How Political Parties Use Social Media to Win Votes; Liam Giles Says the Speed and Personalised Nature of Social Media Is Winning Votes as Plaid Cymru Lead the Way in Online Engagement

Western Mail (Cardiff, Wales), May 4, 2016 | Go to article overview

How Political Parties Use Social Media to Win Votes; Liam Giles Says the Speed and Personalised Nature of Social Media Is Winning Votes as Plaid Cymru Lead the Way in Online Engagement


POLITICIANS have unprecedented access to our lives, at home, in the workplace and on our travels. We really have come a long way since the age of party political broadcasts and door to door canvassing being the main routes to winning hearts, minds and the all important votes.

The digital campaigning of the world's most famous politician, Barack Obama, is now legendary. He harnessed the power of Twitter for his 2008 campaign and then signifi-cantly out-spent the competition in 2012 with a $47m campaign.

In fact, he recruited digital experts early on his campaign, recognising that social media provided a unique opportunity to reach voters and remind them to vote right up to the polling date - much quicker than sending a letter or placing a call.

TAILORED MESSAGES Of course, the main advertising platforms of Google, Facebook, Twitter and Facebook provide valuable data on user behavior and preferences. Messaging can be tailored and pushed across every device, both at work and at home.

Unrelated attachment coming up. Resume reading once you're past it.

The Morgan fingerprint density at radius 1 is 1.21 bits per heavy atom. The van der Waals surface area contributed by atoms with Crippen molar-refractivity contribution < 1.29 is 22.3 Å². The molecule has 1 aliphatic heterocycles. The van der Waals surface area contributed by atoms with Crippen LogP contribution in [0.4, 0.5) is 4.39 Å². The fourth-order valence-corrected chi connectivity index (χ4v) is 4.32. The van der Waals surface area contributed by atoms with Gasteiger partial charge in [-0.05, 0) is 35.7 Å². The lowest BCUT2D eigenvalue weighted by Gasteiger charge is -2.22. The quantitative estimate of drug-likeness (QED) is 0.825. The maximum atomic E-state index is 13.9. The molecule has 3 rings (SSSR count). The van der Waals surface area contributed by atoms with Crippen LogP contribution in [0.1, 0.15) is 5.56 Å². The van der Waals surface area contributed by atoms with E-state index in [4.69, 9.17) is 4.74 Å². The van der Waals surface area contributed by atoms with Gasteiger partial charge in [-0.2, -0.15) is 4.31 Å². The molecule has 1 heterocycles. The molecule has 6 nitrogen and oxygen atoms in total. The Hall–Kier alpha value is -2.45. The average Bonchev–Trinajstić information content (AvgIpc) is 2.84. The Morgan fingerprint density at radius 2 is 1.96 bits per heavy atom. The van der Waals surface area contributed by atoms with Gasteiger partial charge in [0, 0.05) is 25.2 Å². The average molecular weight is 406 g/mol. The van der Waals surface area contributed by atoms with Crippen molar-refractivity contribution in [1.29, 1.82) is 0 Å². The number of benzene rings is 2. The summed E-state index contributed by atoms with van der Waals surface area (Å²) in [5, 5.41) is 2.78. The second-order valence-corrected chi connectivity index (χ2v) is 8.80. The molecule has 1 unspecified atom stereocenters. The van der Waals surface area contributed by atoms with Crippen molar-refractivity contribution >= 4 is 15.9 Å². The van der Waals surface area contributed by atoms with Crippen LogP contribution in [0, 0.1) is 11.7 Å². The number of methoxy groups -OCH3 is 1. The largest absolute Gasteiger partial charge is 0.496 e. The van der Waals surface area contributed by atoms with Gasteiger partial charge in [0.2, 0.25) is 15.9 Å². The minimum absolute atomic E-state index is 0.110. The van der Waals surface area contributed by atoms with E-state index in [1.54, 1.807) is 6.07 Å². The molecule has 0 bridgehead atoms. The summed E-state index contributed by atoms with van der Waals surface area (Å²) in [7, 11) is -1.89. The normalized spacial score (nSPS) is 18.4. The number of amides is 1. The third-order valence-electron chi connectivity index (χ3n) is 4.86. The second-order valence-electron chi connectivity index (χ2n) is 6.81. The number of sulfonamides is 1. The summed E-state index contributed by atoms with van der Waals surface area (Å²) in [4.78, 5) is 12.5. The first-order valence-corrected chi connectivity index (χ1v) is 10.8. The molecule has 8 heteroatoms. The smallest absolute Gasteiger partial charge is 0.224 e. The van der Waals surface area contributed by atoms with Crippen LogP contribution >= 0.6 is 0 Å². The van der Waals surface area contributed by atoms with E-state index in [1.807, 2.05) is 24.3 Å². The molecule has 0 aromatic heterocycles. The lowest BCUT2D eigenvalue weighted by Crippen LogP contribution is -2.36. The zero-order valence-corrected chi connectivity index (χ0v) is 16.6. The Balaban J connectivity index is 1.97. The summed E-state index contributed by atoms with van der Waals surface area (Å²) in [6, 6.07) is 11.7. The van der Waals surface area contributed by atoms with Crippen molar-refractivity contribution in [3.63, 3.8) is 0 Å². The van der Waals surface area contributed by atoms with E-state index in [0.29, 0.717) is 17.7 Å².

Politicians no longer need to pound the streets knocking the doors of their potential voters. As we all work longer hours and spend less time in the home, those behind the campaigns of each political party can easily send us personalised messaging at the touch of a button, straight into our hands via our mobiles.

What's more, online channels could also prove much more cost effective than traditional outlets such as TV and billboard advertising, and enable political parties to gain much faster access to polling data while testing different tones of voice for the disengaged or undecided.

However, social media is a twoway street. Managing dialogue requires strategy and effort. It's timeintensive but can reap huge rewards - particularly in the run-up to an election.

HOW ARE THEY DOING? So just how are the main parties in Wales using social media to win votes? Klout is one of many tools that attributes you a score of 'influence' based on how your audience reacts to the content you post. Klout suggests that Plaid Cymru is clearly leading the way, but whether the scores are reflected on polling day remains to be seen.

Plaid Cymru Facebook - 21,956 likes Twitter - 22,100 followers Klout - 70 As you would expect there is regular use of the Welsh language and the tone of voice displays the consistent theme of a forward thinking Wales. Good use of imagery depicts the variety of ages and careers of their constituents. Content would also suggest a real focus on the female vote.

Welsh Labour Facebook - 5,590 likes Twitter - 8,840 followers Klout - 63 Welsh Labour shows good use of visual content and is posting regularly from the campaign trail, with a recent focus on geographical coverage rather than manifesto subjects on its Twitter channel. …

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